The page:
Insurance Rates And Your Health

by : Rob Ryan

Americans keep getting bigger and bigger. The Trust For Americans Health fourth annual obesity report, reveals in the past year, obesity rates have gone up in 31 states and no states had shrinking rates. Also 2/3 of U.S. adults are overweight or obese, 60% of the population in 32 states is overweight or obese.

Obesity related diseases are also on the rise including diabetes, heart disease and cancer. Along with the rise of these obesity related preventable diseases, health care cost and number of americans without health insurance is also on the rise.

According to AARP, health insurance cost are up 87% for a family of four since 2000 and 47 million are now without insurance, 2.2 million more than 2006.

Many of the uninsured and people with medical insurance coverage can take measures to help prevent visits to the doctors office or possible life threatening diseases by simply eating nutritional foods and maintaining weight control while strenghthening the main muscle (heart) with regular exercise or physical activity, while building strength and stamina.

Insurers are looking at all health conditions.
Preexisting ailments can determine your health insurance premiums and you could even be declined. High premiums and deductibles will put a financial burden on most people, especially if the disease becomes chronic.

The rise in the number of obesity related diseases is also causing health insurance companies to pass the cost along to everyone.

Possibly one of the biggest challenges facing families today is the increase in obese children with 1 in 5 overweight kids and a higher risk of social and employment problems for starters, then a larger chance of premature death or dabilitating ailments. Get the kids involved in sports, or any kind of physical activity and guide them to healthy eating habits, so they can grow up to be happy healthy young adults.

Living a healthy lifestyle is a free insurance policy for you and your family that only takes committing to good healthy nutritional foods and continuous fitness conditioning. habits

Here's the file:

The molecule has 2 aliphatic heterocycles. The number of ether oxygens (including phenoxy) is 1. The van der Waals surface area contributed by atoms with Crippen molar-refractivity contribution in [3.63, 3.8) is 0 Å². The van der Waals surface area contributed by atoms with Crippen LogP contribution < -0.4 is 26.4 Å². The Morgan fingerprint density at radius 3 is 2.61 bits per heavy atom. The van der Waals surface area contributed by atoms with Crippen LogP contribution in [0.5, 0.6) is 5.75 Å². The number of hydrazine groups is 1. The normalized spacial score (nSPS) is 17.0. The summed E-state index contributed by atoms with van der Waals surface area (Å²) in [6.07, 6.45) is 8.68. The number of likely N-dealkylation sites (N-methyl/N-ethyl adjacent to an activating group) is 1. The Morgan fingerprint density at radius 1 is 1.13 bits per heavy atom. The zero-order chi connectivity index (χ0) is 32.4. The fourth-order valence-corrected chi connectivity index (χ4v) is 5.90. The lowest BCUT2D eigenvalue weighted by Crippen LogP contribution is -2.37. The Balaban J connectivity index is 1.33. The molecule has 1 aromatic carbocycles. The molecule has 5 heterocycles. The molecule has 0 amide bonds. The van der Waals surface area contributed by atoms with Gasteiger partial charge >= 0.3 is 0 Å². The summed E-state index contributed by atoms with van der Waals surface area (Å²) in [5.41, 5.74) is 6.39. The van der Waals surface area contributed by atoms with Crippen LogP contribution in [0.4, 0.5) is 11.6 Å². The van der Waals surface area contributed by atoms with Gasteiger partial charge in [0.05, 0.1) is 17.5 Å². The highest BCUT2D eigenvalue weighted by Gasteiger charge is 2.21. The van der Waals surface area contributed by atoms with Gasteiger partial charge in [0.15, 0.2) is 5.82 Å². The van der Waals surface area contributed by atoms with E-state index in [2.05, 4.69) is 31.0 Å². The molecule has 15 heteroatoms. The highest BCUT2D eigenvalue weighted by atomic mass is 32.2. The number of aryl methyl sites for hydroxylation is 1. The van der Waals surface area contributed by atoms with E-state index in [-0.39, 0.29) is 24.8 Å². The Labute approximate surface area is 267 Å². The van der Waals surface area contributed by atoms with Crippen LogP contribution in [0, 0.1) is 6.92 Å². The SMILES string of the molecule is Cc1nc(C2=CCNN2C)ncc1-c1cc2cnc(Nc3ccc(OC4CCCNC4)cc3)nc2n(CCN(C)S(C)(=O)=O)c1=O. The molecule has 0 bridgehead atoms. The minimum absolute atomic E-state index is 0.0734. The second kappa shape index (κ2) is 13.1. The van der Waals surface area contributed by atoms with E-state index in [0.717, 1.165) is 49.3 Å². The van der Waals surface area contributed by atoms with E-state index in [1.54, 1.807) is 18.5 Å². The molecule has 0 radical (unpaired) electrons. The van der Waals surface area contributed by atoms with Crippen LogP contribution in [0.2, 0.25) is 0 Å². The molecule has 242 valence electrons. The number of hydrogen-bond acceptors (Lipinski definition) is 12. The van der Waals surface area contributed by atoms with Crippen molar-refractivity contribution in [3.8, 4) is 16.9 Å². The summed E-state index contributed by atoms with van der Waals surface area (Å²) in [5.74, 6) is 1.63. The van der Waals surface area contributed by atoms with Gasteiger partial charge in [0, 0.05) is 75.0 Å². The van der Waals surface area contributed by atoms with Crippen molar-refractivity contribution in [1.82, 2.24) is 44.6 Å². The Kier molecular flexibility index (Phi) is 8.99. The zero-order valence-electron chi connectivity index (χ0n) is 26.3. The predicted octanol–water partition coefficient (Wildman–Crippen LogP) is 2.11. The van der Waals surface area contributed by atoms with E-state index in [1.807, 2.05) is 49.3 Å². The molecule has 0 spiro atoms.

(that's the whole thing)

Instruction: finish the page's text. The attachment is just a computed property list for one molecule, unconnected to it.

People who have sedentary jobs or lead an inactive lifestyle are at the most risk, but it's not to late to start regardless of your weight or age. Form good eating habits and stop all poor eating habits by avoiding saturated fats found in fatty meat, ice cream, whole milk, butter, plus trans fats found in cookies, donuts,cakes and junk food, soda pop ( less sugars,) fast food restaurants,(cook at home more) and eat in moderation. .

The World Health Organization states there is evidence that, on a population level, the risk of chronic diseases, increases progressively as average body mass index (BMI) increases above 21. WHO defines overweight as 25 or more,, and obesity 30 or more. This is determined by a persons weight (in kilograms) divided by the square of his or her height (in meters). A high body mass index is a major risk factor for a number of chronic diseases., including cardiovascular diseases, cancer and diabetes.

The one sedentary recreation that has become a big problem for many american families is TV. People spend an unhealthy amount of time in front of the tube. If you must watch, try getting up and watch at least 30 minutes per day of your favorite program while performing aerobics or calisthenic type exercises- any heart stimulating movement will help.

With the climb of health care cost and the risk of loosing a job or days off due to illness, or obesity preventing you from getting decent employment, and employers looking for ways to pass the cost to employees, you need to take as many preventive measures as possible for you and your family . The important thing is to get started and make these changes a part of your everyday life for the rest of your life, so you can avoid financial and medical catastrophy.

Optimal health will depend on the way you run your life. The important thing is to do something.